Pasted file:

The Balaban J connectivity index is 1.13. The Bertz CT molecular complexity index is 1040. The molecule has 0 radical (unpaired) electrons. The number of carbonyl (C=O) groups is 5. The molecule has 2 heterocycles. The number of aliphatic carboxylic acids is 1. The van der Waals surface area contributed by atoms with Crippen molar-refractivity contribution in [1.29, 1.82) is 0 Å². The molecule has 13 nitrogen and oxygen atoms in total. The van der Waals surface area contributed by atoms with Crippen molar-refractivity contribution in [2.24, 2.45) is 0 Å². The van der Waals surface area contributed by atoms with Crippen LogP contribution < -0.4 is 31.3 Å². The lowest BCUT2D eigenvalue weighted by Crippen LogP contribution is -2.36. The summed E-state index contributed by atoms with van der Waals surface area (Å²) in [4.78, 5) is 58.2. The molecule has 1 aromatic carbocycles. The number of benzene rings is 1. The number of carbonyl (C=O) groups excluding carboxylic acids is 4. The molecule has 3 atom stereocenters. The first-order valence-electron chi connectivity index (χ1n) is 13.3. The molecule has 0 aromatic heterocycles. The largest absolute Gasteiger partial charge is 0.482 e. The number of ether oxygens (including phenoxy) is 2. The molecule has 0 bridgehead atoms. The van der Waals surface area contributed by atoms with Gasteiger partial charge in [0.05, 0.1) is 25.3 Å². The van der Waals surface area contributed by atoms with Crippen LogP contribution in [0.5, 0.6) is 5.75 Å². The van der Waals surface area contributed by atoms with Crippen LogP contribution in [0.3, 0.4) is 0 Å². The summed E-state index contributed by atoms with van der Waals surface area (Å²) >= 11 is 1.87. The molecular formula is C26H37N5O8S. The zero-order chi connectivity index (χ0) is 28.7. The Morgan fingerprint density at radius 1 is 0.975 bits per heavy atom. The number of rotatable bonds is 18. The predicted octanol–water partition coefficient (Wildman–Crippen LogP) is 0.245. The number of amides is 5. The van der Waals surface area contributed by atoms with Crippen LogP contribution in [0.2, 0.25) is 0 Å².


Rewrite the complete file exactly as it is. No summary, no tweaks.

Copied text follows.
The Balaban J connectivity index is 1.13. The Bertz CT molecular complexity index is 1040. The molecule has 0 radical (unpaired) electrons. The number of carbonyl (C=O) groups is 5. The molecule has 2 heterocycles. The number of aliphatic carboxylic acids is 1. The van der Waals surface area contributed by atoms with Crippen molar-refractivity contribution in [1.29, 1.82) is 0 Å². The molecule has 13 nitrogen and oxygen atoms in total. The van der Waals surface area contributed by atoms with Crippen molar-refractivity contribution in [2.24, 2.45) is 0 Å². The van der Waals surface area contributed by atoms with Crippen LogP contribution < -0.4 is 31.3 Å². The lowest BCUT2D eigenvalue weighted by Crippen LogP contribution is -2.36. The summed E-state index contributed by atoms with van der Waals surface area (Å²) in [4.78, 5) is 58.2. The molecule has 1 aromatic carbocycles. The number of benzene rings is 1. The number of carbonyl (C=O) groups excluding carboxylic acids is 4. The molecule has 3 atom stereocenters. The first-order valence-electron chi connectivity index (χ1n) is 13.3. The molecule has 0 aromatic heterocycles. The largest absolute Gasteiger partial charge is 0.482 e. The number of ether oxygens (including phenoxy) is 2. The molecule has 0 bridgehead atoms. The van der Waals surface area contributed by atoms with Gasteiger partial charge in [0.05, 0.1) is 25.3 Å². The van der Waals surface area contributed by atoms with Crippen LogP contribution in [0.5, 0.6) is 5.75 Å². The van der Waals surface area contributed by atoms with Crippen LogP contribution in [0.3, 0.4) is 0 Å². The summed E-state index contributed by atoms with van der Waals surface area (Å²) >= 11 is 1.87. The molecular formula is C26H37N5O8S. The zero-order chi connectivity index (χ0) is 28.7. The Morgan fingerprint density at radius 1 is 0.975 bits per heavy atom. The number of rotatable bonds is 18. The predicted octanol–water partition coefficient (Wildman–Crippen LogP) is 0.245. The number of amides is 5. The van der Waals surface area contributed by atoms with Crippen LogP contribution in [0.2, 0.25) is 0 Å².